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Skipping versions of software and equipment

By Jean-Claude Elias - Oct 26,2017 - Last updated at Oct 26,2017

Is your Microsoft Windows or Apple OS version the absolute newest, the most up to date? Do you always own and show the world the latest smartphone model?

You may be following up closely on technology trends. You may be trying to keep up with the change, upgrading and replacing software or equipment as soon as new versions or models are available. Whatever your approach to that may be, it is virtually impossible always to have the very latest. It is exhausting, time-consuming, mind-stressing and nerve-breaking; not to mention the expense it entails.

To avoid having to endure the above pains, users often choose a compromise solution. They skip one or two releases. They postpone moving up to the next thing immediately. It reduces the expense while it still spares them the shame of being kept in the Middle Ages of technology. Surely by now no one is still running their computer on Windows XP, for example!

The problem is that such solution is not workable on all software or equipment. With some, there is little choice but to upgrade or move up without any delay. Failure to do so may seriously affect operating the programme or the device. In extreme cases, it could even prevent working at all with them or it could create network security issues.

Smartphones for instance are more tolerant to postponing the change than say Microsoft Windows system. Many of us do not systematically buy the next Apple iPhone or Samsung Galaxy that these two manufacturers release, replacing their model N by model N+1. In the typical case, consumers would skip one, two or even three releases.

It is common at present to see owners of Samsung Galaxy trading their S5 model for an S8, ignoring the company’s S6 and S7 models on the way. Such buying habits do not really affect the usage of the smartphone, for the changes and improvements from S5 to S8, while being certainly interesting and worthwhile, are not life changing. Incidentally, Samsung has just announced their Galaxy S9 smartphone for next spring. Yes, no respite is allowed.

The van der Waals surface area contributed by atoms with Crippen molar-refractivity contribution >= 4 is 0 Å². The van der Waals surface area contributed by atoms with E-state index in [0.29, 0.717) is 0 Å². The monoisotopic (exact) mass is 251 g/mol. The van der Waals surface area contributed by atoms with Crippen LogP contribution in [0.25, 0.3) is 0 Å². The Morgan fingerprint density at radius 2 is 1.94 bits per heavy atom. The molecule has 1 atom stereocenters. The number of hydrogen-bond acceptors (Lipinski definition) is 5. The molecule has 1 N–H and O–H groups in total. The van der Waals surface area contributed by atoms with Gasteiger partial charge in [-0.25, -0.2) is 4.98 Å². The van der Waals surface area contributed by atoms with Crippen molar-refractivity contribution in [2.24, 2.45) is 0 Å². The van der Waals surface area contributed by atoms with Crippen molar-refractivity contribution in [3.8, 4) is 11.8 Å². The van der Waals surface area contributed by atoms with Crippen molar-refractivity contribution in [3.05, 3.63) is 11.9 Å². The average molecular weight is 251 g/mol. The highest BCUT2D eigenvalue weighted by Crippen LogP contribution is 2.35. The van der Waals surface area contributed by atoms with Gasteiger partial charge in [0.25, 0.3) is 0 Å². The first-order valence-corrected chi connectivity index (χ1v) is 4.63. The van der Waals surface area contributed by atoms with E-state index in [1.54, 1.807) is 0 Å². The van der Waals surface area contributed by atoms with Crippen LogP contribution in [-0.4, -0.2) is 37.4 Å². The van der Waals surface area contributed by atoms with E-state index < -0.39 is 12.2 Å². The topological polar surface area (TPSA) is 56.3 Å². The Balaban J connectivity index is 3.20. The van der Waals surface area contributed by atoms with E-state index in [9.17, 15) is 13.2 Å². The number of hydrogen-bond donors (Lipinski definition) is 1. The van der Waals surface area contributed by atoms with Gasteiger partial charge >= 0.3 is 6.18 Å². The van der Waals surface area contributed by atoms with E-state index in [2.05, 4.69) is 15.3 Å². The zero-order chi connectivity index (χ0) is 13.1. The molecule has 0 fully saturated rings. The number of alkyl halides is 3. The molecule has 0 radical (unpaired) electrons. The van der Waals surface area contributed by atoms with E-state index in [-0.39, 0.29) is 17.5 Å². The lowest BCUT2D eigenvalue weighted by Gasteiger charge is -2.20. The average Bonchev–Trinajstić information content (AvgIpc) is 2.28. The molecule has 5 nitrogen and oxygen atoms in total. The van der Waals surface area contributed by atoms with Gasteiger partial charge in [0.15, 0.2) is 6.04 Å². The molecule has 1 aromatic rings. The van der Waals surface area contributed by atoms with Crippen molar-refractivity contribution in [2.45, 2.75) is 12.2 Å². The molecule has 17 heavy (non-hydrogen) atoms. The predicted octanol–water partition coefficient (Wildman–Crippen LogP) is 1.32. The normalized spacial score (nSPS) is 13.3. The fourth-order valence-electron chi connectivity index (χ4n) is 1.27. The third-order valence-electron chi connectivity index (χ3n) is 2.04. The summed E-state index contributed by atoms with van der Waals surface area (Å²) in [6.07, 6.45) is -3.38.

On the other hand, you cannot seriously skip Windows upgrades without being negatively affected one way or another. From the date of this writing and until mid-2020, there are no fewer than eight major upgrades to Windows 10 that are planned by Microsoft. The most widely used computer operating system in the world will still be named Windows 10, but the upgrades will be significant — and unavoidable. Interestingly, and at the same time, the company has confirmed that if you are still holding on strong to good old Windows 7, it will keep supporting it officially and will back it up until 2020, technically only, not commercially.

Somewhere between smartphones and MS-Windows, it remains a matter of personal decision to skip releases or not, depending on how you might be affected by not moving up your device or your software.


Take Bluetooth speakers for instance. Old models run under version 3 whereas the newer ones feature version 4. The two versions provide the same transmission speed and quality of sound, but the first over a range of 10 metres maximum, whereas the second can cover up to 60 metres, theoretically at least. If you are happy with your Bluetooth version 3 speakers, have paid a lot to own them and do not need to transmit music over distances longer than 10 metres, then you do not need to buy ones featuring version 4 of the technology. Otherwise version 4 becomes a must.

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